Future Hall of Famers

With the announcement that Bruce Sutter will be the only inductee into the Hall of Fame in 2006, I thought I’d post my list of hitters still playing or too recently retired to be eligible whom I predict will be in the Hall of Fame. The methodology I use is the same one I used to examine which eligible players who should be in the HOF. Here they are, with their probabilities of getting in. This list is only for hitters.

Player			P(in HOF)
Barry Bonds		100.00%
Rickey Henderson	99.80%
Frank Thomas		97.44%
Ken Griffey		95.63%
Larry Walker		95.03%
Cal Ripken		91.22%
Roberto Alomar		88.01%
Jeff Bagwell		86.85%
Rafael Palmeiro		83.96%
Barry Larkin		81.51%
Alex Rodriguez		74.10%
Ivan Rodriguez		66.90%
Edgar Martinez		64.03%
Tim Raines		63.32%
Fred McGriff		62.86%
Gary Sheffield		60.90%
Tony Gwynn		60.78%
Mark McGwire		58.73%
Craig Biggio		56.77%
Juan Gonzalez		55.64%
Sammy Sosa		51.77%

There you have it. I don’t think there are too many surprises here.

6 Responses “Future Hall of Famers”

  1. Donald A. Coffin says:

    I guess I’m surprised not to see Derek Jeter, based solely on offense. What is your estimate of his percentage chances?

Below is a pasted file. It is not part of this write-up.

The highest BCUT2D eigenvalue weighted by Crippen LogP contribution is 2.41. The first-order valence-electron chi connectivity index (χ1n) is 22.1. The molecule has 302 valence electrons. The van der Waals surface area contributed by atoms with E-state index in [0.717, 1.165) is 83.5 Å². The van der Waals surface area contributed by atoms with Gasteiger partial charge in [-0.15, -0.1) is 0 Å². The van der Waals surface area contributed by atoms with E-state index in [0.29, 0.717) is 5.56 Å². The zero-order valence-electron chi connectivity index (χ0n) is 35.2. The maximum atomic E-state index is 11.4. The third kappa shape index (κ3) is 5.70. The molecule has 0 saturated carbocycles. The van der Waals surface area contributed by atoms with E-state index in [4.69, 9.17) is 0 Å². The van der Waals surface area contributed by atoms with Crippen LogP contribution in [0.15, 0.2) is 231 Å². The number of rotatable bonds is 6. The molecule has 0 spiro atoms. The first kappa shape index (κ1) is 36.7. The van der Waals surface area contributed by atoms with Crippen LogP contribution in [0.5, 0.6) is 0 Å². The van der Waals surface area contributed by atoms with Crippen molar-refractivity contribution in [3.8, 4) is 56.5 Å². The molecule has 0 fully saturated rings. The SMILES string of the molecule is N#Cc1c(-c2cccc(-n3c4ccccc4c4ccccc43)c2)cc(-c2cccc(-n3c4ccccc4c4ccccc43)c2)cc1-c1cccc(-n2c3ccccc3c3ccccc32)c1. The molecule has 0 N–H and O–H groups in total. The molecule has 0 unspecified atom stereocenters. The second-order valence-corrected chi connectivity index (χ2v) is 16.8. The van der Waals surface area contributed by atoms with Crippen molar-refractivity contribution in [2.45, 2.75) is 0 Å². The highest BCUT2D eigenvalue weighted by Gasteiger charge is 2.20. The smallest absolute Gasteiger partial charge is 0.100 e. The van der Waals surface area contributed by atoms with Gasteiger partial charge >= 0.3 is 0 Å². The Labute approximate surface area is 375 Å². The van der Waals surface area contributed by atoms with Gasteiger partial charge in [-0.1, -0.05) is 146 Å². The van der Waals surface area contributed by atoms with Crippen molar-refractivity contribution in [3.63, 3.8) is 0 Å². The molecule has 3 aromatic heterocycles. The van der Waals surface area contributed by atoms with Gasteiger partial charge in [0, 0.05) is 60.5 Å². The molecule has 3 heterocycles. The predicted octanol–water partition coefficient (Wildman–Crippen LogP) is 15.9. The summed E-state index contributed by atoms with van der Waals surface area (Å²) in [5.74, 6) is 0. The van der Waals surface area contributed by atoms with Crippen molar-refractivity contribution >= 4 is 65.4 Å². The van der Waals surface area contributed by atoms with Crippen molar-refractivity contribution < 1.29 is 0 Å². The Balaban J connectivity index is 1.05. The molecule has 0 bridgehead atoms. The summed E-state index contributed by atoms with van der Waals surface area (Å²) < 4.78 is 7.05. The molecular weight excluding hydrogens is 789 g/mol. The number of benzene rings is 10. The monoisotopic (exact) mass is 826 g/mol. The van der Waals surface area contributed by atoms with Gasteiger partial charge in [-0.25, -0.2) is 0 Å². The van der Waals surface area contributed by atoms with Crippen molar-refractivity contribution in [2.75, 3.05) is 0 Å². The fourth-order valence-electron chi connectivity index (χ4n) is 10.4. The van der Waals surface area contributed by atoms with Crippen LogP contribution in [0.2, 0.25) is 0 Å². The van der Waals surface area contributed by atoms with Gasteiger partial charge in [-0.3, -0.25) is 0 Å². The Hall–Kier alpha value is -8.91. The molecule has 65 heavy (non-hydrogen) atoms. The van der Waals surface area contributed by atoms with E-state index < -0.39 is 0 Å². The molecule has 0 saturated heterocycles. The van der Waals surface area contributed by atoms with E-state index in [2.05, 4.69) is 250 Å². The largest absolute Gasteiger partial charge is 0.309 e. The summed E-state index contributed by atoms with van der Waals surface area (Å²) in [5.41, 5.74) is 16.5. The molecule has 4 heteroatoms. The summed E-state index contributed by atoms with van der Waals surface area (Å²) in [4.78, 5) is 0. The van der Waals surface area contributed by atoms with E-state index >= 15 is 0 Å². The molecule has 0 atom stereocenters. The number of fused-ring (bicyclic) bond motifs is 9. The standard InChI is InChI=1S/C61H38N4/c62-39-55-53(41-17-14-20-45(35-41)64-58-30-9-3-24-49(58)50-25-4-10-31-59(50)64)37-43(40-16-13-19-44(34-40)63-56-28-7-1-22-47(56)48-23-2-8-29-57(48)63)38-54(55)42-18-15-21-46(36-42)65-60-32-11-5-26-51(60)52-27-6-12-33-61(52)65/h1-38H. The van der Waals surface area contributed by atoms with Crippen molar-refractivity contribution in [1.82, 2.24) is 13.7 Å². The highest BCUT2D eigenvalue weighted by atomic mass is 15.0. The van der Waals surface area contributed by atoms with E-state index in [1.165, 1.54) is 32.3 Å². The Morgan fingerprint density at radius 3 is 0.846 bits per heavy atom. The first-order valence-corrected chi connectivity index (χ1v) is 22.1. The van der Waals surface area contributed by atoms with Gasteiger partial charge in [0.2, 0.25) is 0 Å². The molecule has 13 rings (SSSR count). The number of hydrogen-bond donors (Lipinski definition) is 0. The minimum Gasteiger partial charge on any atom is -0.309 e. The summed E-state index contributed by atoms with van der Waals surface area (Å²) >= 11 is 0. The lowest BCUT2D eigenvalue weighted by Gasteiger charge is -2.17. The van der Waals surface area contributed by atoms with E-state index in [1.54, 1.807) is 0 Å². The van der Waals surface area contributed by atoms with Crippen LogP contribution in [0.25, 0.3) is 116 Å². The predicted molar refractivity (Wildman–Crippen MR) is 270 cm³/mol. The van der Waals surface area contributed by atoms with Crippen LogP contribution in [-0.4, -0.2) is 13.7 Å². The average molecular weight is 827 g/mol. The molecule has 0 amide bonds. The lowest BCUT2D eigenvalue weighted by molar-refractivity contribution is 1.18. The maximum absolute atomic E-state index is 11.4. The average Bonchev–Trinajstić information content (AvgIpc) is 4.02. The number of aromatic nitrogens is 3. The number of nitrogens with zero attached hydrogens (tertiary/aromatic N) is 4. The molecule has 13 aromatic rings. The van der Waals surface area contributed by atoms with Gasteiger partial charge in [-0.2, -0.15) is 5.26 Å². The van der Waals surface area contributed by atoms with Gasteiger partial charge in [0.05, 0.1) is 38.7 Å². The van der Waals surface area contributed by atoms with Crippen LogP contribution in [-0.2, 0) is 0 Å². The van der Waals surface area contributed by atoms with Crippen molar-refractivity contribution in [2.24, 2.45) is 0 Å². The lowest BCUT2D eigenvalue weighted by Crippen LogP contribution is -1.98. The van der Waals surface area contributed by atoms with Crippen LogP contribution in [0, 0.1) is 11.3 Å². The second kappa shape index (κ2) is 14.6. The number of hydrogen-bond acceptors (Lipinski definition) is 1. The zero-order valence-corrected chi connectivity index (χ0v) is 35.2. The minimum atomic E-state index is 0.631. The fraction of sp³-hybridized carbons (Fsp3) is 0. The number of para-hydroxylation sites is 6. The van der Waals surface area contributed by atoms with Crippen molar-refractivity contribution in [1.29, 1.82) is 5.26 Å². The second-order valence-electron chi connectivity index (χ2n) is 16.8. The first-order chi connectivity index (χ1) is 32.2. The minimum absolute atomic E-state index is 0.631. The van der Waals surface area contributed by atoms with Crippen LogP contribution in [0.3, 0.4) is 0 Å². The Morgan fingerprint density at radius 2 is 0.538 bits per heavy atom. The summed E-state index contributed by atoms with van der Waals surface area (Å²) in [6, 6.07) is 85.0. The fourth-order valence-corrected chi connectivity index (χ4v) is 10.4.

2. JC says:

    He hasn’t played long enough. The model assumes the player’s career is over. I should also add that the model does not include 2005 stats. The new Lahman just came out yesterday.

  3. matty fred says:

    Nice to see Larry Walker near the top of that list. He was a great hitter, and a pretty good defender to boot. I hope the voters look past his playing much of his career in Colorado, because he would have been a HOF-caliber hitter anywhere he played.

  4. J. Cross says:

    I’m a little surprised not to see Piazza. He’s in.

  5. JC says:

    Good catch (no pun intended). I am surprised too. He’s definitely a lock. The model has his chances below 50% but he’s not far off given his career length. He has a shorter career than the average Hall of Famer (mean=17, median=18), and the model includes career length as one of the determinants. The data I’m using does not include 2005 stats. Counting 2005 and 2006, he would be on the list.

  6. Guy says:

    “Nice to see Larry Walker near the top of that list.”

    Walker’s chances are clearly far below 95%, and far below Ripken’s. He might make it, but I won’t be surprised if he doesn’t.

    The model’s going to miss on him for (at least) two reasons:
    1) played a lot of seasons, but had fewer than 500 AB in many of them (unusual pattern), so he gets more longevity credit than he should (using G rather than seasons would fix that);
    2) the CO park factor is so extreme that I doubt the regression model will effectively correct for it. Plus, today’s voters likely take more account of that than in past.